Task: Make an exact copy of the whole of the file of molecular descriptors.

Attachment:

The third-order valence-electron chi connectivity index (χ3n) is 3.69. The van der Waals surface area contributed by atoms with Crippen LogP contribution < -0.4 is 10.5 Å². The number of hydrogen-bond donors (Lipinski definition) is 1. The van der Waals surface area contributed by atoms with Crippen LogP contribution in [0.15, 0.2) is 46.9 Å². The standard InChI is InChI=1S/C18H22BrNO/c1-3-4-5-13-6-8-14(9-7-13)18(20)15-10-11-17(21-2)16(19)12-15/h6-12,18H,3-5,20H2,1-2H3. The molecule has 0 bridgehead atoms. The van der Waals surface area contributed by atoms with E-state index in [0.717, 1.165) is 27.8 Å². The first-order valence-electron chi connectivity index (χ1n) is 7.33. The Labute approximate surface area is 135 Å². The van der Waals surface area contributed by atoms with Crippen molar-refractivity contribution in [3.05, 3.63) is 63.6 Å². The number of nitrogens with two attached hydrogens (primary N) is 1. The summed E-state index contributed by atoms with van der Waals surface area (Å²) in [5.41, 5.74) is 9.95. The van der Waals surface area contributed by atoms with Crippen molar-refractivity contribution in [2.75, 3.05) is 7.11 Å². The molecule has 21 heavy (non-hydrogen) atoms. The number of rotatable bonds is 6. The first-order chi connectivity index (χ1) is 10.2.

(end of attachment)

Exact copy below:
The third-order valence-electron chi connectivity index (χ3n) is 3.69. The van der Waals surface area contributed by atoms with Crippen LogP contribution < -0.4 is 10.5 Å². The number of hydrogen-bond donors (Lipinski definition) is 1. The van der Waals surface area contributed by atoms with Crippen LogP contribution in [0.15, 0.2) is 46.9 Å². The standard InChI is InChI=1S/C18H22BrNO/c1-3-4-5-13-6-8-14(9-7-13)18(20)15-10-11-17(21-2)16(19)12-15/h6-12,18H,3-5,20H2,1-2H3. The molecule has 0 bridgehead atoms. The van der Waals surface area contributed by atoms with E-state index in [0.717, 1.165) is 27.8 Å². The first-order valence-electron chi connectivity index (χ1n) is 7.33. The Labute approximate surface area is 135 Å². The van der Waals surface area contributed by atoms with Crippen molar-refractivity contribution in [3.05, 3.63) is 63.6 Å². The number of nitrogens with two attached hydrogens (primary N) is 1. The summed E-state index contributed by atoms with van der Waals surface area (Å²) in [5.41, 5.74) is 9.95. The van der Waals surface area contributed by atoms with Crippen molar-refractivity contribution in [2.75, 3.05) is 7.11 Å². The molecule has 21 heavy (non-hydrogen) atoms. The number of rotatable bonds is 6. The first-order chi connectivity index (χ1) is 10.2.